(a) Triple transgenic mice conditionally express rat Trpv1 (rTrpv1) gene from Gt(ROSA)26Sor (R26) locus only in Cre recombinase producing neurons under the control of DA transporter (Slc6a3 or DAT) promoter on the Trpv1 knockout background (DAT–TRPV1; Neor: neomycin resistance gene; IRES-ECFP: internal ribosome entry site-enhanced cyan fluorescent protein). The specific excision of the loxP-flanked transcriptional termination cassette only in DAT-expressing cells allows expression of the capsaicin receptor exclusively in the dopaminergic cells. After capsaicin administration, neural firing is expected to increase only in TRPV1- expressing cells and lead to behavioural consequences. (b) Double-fluorescent immunohistochemistry with TH (top) and c-Fos (middle) antibody of midbrain 90 min after capsaicin (32 mg kg−1; left) or vehicle (right) injection in DAT–TRPV1 mice (n=4 for each group). Pseudo-coloured images (TH: red and cFos: green) are merged at the bottom panel. Scale bar, 200 μm, inset scale bar 20 μm. (c,d) Fluorescent immunohistochemistry with c-Fos antibody of dopaminergic innervation targets 90 min after capsaicin (32 mg kg−1; left) or vehicle (right) injection in DAT–TRPV1 mice (NAc: nucleus accumbens; CPu: caudate putamen; Amyg: amygdala; PFC: prefrontal cortex; ac: anterior commissure; n=3–4 per group). Scale bar, 100 μm. Insets are zoomed images of indicated areas in (c); scale bars, 20 μm.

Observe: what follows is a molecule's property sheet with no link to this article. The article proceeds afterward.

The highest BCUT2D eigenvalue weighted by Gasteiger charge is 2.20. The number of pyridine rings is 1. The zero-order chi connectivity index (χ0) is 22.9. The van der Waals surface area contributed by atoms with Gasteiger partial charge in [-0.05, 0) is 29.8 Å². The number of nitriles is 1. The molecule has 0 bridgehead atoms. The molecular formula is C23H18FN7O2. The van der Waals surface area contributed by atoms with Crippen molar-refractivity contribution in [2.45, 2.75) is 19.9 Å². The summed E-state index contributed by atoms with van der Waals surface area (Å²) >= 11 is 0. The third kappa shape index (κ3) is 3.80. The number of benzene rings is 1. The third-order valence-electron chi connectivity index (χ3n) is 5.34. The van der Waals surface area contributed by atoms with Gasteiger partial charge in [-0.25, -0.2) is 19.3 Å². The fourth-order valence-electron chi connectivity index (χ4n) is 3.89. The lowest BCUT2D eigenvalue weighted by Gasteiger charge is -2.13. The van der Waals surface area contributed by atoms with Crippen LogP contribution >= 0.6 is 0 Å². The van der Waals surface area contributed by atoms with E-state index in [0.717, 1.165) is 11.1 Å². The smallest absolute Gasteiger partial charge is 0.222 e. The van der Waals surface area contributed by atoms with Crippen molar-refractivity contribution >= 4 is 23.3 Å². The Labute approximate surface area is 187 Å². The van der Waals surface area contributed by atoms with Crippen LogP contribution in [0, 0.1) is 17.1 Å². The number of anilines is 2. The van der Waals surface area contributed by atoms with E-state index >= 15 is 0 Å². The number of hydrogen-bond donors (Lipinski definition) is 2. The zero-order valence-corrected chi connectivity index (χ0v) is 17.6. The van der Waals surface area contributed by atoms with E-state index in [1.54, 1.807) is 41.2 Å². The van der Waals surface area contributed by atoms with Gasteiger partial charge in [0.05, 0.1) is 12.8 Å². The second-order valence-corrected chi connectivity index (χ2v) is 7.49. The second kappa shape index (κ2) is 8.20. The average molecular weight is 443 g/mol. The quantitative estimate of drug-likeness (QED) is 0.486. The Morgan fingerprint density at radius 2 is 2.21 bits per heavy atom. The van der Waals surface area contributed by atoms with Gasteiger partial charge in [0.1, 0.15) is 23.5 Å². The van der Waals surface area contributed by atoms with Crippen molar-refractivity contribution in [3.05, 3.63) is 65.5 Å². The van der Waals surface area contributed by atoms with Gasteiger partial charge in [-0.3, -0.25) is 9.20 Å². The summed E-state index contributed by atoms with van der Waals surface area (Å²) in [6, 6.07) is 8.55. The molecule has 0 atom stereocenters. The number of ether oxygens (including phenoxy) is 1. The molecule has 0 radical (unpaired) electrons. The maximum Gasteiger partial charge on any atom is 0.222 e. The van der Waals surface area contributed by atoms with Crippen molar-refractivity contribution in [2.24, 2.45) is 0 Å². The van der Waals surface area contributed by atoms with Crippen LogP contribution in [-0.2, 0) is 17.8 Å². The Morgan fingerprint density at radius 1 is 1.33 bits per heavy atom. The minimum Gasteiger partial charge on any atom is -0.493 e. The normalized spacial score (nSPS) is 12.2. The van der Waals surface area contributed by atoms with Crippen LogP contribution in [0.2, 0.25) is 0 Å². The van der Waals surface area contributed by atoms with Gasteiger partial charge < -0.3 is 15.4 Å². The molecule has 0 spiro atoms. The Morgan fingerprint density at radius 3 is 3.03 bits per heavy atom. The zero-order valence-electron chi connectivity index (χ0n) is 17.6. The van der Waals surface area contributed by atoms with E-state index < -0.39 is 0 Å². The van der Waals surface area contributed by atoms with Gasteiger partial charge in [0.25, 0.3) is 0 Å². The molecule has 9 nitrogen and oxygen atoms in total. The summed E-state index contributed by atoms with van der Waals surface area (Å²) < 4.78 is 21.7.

Capsaicin-induced TRPV1 activation and subsequent calcium influx can cause cell death in some cell types12. However, 24 h after i.p. capsaicin administration, we did not observe any microglial activation, an early indicator of neuronal damage, in DAT–TRPV1 or control mice (Fig. 2a)24. Furthermore, even after 10 capsaicin injections over a 30-day period, there was no obvious reduction in TH-immunoreactive neurons in the ventral tegmental area/substantia nigra pars compacta (VTA/SNc) or in the intensity of TH staining in the striatum of capsaicin-injected DAT–TRPV1 mice compared with controls (Fig. 2b).

Figure 2: Capsaicin administration does not induce apparent cell death in DAT–TRPV1 mice.
figure2

(a) Pseudo-coloured images of fluorescent immunohistochemistry with TH (red), ionized calcium-binding molecule-1 (Iba-1, a marker for microglial cells; green) antibody and DAPI (blue) staining 24 h after capsaicin (32 mg kg−1) or vehicle administration. Microglia (arrowheads) remain ramified in the midbrain of DAT–TRPV1 mice following capsaicin administration implicating normal homeostasis and lack of neuropathology. Scale bar, 50 μm. (b) Following 10 i.p. injections of capsaicin (32 mg kg−1) through 30-day period, TH fluorescent immunohistochemistry of VTA/SNc and CPu of DAT–TRPV1, R26-TRPV1 or DAT-Cre mice (n=3–4 per group). Only a single dose of capsaicin was administered per day. Scale bars, 200 μm.

Capsaicin-dependent activation and DA release